‘The Fourth Industrial Revolution: Introduction And Overview’

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‘The Fourth IndustrialRevolution: Introductionand Overview’Fiona Tregenna

Topics for today What is the Fourth Industrial Revolution / Industry 4.0 [4IR]? How is it different? Developing countries Impact on employment State of the literature Thinking about policy implications

What is 4IR? Term apparently first used in 2016 by World Economic Forum(Klaus Schwab) Dramatic change in pace and scope of automation of taskspreviously done by humans Blurring of boundaries between the physical, biological anddigital spheres Robotics; Artificial Intelligence (AI); Internet of Things (IoT) andIndustrial Internet of Things (IIoT); cyber-physical systems;augmented reality (AR); virtual reality (VR); biotechnology;nanotechnology; autonomous vehicles; cloud computing; 3Dprinting

Historical background First Industrial Revolution Late 18C and early 19C Industrialisation Use of water and steam to mechanise production Steam engine Second Industrial Revolution 1970 – 1914 Use of electricity for mass production Electricity, combustion engine, steel, chemical synthesis, large factories,assembly lines

Historical background Third Industrial Revolution 1980s onwards ‘Digital revolution’ Use of electronics and ICT to automate production ICT, internet and computers

How is 4IR different? Is it really a “revolution” or just a lot of hype? Not linear stages But it is qualitatively different and new, and irreversible Distinguished by Exponential velocity Wide-ranging scope Systemic impact

4IR in SA and developing countries We are still undergoing elements of earlier industrial revolutions 4IR still nascent International diffusion of 4IR is exponentially faster than earlierindustrial revolutions “Estimates of how many jobs are vulnerable to being replaced bymachine vary but it is clear that developing countries are moresusceptible to automation compared to high-income countries.”(Millington, 2017)

How is employment likely to be affected? Multiple channels affecting Overall number of jobs Composition of employment (by skills level, sector etc.) Nature of work, work processes and the workplace

Overview of literature Academic studies; policy reports; business press and media Deal with various aspects of 4IR from various disciplines(engineering, economics, politics etc.) Theoretical analyses; empirical analyses of what has happenedsofar; projections of likely short- to medium-term impact;futuristic projections

Overview of literature – employment impact Recent burgeoning of studies analysing impact on employment Empirical studies mostly focus on advanced economies(especially USA and Germany) Little on practical policy options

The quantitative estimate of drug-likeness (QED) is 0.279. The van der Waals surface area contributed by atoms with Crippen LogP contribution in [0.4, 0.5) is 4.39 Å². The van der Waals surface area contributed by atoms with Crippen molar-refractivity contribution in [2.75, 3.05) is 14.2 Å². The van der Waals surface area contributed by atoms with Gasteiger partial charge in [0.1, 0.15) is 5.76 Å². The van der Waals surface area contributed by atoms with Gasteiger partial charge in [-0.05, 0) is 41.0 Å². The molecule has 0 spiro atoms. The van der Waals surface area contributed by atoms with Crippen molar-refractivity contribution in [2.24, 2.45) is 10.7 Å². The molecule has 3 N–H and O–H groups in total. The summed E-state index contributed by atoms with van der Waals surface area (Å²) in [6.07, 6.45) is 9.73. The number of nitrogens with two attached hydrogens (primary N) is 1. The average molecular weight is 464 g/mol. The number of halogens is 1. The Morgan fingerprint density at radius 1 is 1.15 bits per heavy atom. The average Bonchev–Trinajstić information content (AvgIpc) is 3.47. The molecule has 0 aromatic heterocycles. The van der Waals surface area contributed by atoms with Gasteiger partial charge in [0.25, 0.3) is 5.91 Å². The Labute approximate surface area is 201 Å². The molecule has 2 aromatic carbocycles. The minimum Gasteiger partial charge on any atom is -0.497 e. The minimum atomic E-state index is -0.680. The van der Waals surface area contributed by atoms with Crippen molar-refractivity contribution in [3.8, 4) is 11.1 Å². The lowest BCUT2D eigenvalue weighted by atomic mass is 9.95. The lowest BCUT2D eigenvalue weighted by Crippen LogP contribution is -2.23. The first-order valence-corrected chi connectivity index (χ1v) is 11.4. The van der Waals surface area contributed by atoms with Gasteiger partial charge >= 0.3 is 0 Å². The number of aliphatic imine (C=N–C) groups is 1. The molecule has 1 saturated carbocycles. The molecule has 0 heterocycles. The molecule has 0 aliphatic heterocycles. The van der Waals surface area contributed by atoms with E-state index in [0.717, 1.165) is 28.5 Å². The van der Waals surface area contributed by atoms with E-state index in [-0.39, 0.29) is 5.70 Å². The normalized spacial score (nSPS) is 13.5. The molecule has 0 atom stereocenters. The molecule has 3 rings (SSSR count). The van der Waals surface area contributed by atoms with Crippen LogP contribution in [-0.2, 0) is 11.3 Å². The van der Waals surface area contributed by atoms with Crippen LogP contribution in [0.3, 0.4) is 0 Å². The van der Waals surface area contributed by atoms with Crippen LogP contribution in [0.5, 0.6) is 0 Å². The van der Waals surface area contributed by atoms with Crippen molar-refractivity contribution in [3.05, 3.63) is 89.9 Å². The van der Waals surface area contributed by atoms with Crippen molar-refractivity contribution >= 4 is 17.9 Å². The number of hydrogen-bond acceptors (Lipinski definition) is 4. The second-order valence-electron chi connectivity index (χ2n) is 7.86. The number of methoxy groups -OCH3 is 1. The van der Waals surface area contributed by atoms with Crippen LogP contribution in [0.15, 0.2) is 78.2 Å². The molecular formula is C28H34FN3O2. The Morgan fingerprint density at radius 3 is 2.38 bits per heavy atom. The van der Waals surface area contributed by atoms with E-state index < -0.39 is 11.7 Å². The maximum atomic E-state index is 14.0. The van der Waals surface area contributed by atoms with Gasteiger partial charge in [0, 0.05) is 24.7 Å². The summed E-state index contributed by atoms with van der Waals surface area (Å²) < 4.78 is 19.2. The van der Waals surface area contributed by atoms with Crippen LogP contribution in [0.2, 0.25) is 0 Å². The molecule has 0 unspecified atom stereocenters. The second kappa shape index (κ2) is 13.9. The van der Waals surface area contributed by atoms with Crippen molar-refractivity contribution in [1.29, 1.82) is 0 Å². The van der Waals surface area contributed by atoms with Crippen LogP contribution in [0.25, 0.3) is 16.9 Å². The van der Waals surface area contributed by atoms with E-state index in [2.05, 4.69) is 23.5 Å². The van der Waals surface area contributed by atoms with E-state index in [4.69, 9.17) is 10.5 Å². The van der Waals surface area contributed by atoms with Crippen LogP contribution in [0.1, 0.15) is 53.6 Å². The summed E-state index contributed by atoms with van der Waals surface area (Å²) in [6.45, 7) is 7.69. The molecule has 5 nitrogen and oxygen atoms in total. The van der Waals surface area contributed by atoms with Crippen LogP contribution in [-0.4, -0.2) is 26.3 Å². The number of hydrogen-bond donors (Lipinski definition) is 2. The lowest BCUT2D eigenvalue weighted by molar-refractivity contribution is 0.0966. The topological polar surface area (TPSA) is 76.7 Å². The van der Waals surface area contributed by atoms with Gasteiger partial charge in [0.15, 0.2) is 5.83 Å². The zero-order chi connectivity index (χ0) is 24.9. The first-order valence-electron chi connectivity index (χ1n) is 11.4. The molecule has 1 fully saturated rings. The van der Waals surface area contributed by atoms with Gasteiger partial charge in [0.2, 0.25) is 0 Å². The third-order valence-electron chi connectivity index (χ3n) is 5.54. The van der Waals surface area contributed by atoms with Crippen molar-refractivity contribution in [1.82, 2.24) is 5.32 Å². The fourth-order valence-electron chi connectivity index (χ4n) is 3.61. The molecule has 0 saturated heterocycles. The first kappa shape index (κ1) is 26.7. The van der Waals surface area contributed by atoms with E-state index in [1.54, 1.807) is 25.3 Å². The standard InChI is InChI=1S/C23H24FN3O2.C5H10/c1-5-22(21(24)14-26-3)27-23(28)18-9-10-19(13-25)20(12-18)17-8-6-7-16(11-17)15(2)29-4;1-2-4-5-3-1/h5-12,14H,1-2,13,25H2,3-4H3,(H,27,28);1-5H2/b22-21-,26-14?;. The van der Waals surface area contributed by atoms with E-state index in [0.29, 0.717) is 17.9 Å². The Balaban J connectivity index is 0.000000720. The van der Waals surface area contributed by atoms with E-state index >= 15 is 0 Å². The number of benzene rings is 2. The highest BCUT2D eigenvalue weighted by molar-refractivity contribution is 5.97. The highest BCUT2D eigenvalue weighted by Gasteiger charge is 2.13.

Important contributions on the impact of4IR on jobs include: Frey & Osborne (2017) ‘The future of employment: howsusceptible are jobs to computerisation?’ Brynjolfsson & McAfee (2014) The Second Machine Age: Work,Progress, and Prosperity in a Time of Brilliant Technologies Autor (2015) ‘Why are there still so many jobs? The history andfuture of workplace automation’ Acemoglu & Restrepo (2017) ‘Robots and jobs: evidence fromUS labor markets’ Ford (2015) The Rise of the Robots: Technology and the Threatof Mass Unemployment

Emerging findings from the literature Impact on total employment Lack of consensus ‘Mass technological unemployment’? Some argue that ‘dystopic’ future of job destruction is overestimated/alarmist There will be job displacement/destruction and job creation (generally fordifferent people) Automation can potentially raise productivity and earnings for some people But very strong evidence of large net negative impact

Emerging findings from the literature Impact on composition of employment Clear that there will be uneven impact, by occupation, sector, skills level etc. Certain types of jobs are most vulnerable Growing number of empirical studies internationally, identifying jobs mostlikely to be affected Impact on distribution Effect on incomes and quality of life depends on what happens to ‘surplus’ Likely rise in inequality

Which jobs most likely to be affected Depends on degree of automatability – how routine andcodifiable are tasks Overall, lower-skilled jobs more vulnerable than high-skilled,but not straight correlation This is one difference from previous types of automation –some white-collar jobs now more vulnerable than some bluecollar jobs Less vulnerable jobs are those involving creativity, socialinteraction, high levels of dexterity, lot of variation amongsttasks

Policy implications Employment outcomes not cast in stone – policy can influenceto some extent The less prepared and proactive a country is, the higher joblosses likely to be Direct due to changing nature of domestic production Indirect due to loss of international market shares Should policy focus on Minimising job losses, and/or Reskilling workers in vulnerable jobs, and/or How to distribute costs and benefits of 4IR?

Further work on this paper Literature review Organising, synthesising, summarising, critiquing the existingliterature and drawing out particular implications for SA

Academic studies; policy reports; business press and media Deal with various aspects of 4IR from various disciplines (engineering, economics, politics etc.) Theoretical analyses; empirical analyses of what has happened sofar; projections of li